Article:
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Every employer in the UK has a responsibility to prevent illegal working.  

It is unlawful to employ an individual who does not have the right to work in the UK or who is working in breach of their conditions of stay in the UK.

An employer needs to carry out certain checks, before an individual commences employment, and to keep a record of the checks it has carried out.

The checks must be carried out before an individual starts working for you.

To avoid any potential discrimination claims, you must undertake document checks for all workers, irrespective of whether you know them to be British.

Sanctions against illegal working

Under the relevant legislation, an employer who employs illegal workers, may be liable to a civil penalty or commit a criminal offence:

A civil penalty of up to £20,000 per illegal worker may be imposed if an employer negligently employs someone without the right to undertake the work for which they are employed.

A criminal offence will be committed if an employer knowingly employs an individual who does not have the right to undertake the work for which they are employed. On summary conviction, an employer may receive an unlimited fine or imprisonment of up to 5 years (or both).

Brexit Implications

  • From 1 January 2021 all foreign nationals (except Irish nationals) will require a visa to lawfully live and work in the UK.
  • EEA nationals living and working in the UK before 31 December 2020 can apply (if they have not already done so) under the EU Settlement Scheme for settled or pre-settled status. This will allow them to continue to live, work and study in the UK without the need to apply for a visa. The deadline for applying is 30 June 2021.
  • Employers of EEA and Swiss nationals will be able to rely on the EEA passport or ID card to confirm the person’s right to work in UK until 30 June 2021. After this, employers will no longer be able to accept an EEA or Swiss passport alone as evidence of a permanent right to work in the UK for new employees. Proof of immigration status under either the EU Settlement Scheme or the immigration system in place at the time will be required.
  • If you intend to employ EEA and/or Swiss workers after 1 January 2021 (and they have not gained settled or pre-settled status under the EU Settlement Scheme) for positions that are able to be sponsored, you will need a sponsor licence to do so.

If there are no restrictions on an individual’s right to work in the UK, then you do not need to undertake further checks during the course of their employment.

Right to Work Checks

An employer is excused from paying a civil penalty (known as the “statutory excuse”) if it can show that it has complied with any prescribed requirements in relation to the employment of an individual.  

Right to work checks can be achieved by undertaking a series of specified steps:

  • Obtain the employee’s original identity documents. This could be a current passport or biometric residence permit (see HERE for Home Office guidance);
  • Check the documents are valid with the employee present;
  • Copy and keep the documents securely, recording the date of the check (and follow-up check if the document expires)

If the individual is subject to restrictions and/or the document they present has an expiry date, you must make a note of this date and undertake a new document check on or before the relevant date in the future. You must retain documents during the course of each individuals’ employment and for 2 years after they have stopped working for you.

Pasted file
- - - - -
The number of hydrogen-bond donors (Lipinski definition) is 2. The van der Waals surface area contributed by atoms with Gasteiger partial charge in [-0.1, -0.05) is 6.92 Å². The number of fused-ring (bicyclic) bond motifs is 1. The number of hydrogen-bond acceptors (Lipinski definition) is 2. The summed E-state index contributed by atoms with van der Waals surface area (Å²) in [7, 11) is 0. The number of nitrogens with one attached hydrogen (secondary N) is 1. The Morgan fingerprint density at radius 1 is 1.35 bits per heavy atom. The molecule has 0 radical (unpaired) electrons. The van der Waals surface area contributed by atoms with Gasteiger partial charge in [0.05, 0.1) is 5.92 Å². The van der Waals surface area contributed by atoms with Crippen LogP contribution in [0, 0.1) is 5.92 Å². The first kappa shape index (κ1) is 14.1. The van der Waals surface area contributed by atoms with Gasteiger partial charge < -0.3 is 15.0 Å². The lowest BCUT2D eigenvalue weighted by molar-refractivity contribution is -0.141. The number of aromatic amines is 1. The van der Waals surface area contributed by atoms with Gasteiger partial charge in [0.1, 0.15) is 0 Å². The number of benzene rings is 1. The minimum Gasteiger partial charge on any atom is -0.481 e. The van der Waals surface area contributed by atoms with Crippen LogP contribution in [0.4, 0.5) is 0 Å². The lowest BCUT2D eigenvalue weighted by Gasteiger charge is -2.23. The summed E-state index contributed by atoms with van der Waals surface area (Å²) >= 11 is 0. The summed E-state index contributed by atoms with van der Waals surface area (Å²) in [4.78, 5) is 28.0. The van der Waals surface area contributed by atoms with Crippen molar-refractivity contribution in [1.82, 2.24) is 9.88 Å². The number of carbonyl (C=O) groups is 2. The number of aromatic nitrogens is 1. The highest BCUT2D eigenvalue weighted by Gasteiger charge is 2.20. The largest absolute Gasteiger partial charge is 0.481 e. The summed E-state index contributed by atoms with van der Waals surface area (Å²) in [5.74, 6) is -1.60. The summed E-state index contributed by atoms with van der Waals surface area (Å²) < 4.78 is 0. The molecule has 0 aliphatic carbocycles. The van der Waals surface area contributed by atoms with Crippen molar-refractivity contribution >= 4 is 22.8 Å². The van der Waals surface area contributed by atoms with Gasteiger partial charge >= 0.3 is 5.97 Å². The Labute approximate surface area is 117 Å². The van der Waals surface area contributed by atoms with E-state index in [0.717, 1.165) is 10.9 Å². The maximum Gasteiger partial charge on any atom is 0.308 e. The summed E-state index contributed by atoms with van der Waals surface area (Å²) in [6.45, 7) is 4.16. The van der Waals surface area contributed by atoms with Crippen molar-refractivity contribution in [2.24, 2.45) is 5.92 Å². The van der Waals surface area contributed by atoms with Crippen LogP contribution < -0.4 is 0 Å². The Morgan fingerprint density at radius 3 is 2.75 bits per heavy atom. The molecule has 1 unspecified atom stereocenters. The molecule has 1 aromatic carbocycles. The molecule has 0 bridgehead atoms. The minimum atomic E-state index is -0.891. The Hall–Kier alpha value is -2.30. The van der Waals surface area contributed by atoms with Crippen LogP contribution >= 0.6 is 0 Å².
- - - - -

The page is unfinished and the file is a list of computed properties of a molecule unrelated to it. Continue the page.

UK Visas and Immigration (UKVIS) has published a checklist explaining the types of documents that are acceptable for checking an employee's right to work and how long the check is valid for (see HERE).

There is also an online interactive tool which can be used to check which types of document give someone the right to work in the UK and what a right to work check involves for each of them (you can find this HERE). The employer must check the validity of the original documents and satisfy itself that the individual is the person named in them.

If you employ students, you need to check the working time restrictions on their visa and you will need to obtain a print-out of the semester timetable from the institution as some students are able to work full-time during their holiday periods.

Where an employee or potential employee has made an application to UKVIS to remain in the UK beyond the expiry date of their current permission or provides a copy of a Certificate of Application (or if you are in doubt as to whether the individual is eligible to work), you need to carry out an additional check by using the Employer Checking Service (see HERE).

COVID-19 changes

Due to COVID-19 there are temporary changes to the way you can check documents. You can find guidance about the adjusted process HERE, in short:

  • Checks can now be carried out over video calls;
  • Job applicants and existing workers can send scanned documents or a photo of documents for checks using email or a mobile app, rather than sending originals;
  • Employers should use the Employer Checking Service if a prospective or existing employee cannot provide any of the accepted documents.
  • If the worker has a current Biometric Residence Permit or Biometric Residence Card or status under the EU Settlement Scheme you can use the online right to work checking service while doing a video call - the applicant must give you permission to view their details.


Disclaimer: This note does not contain a full statement of the law and it does not constitute legal advice. Please seek legal advice if you have any questions about the information set out above.

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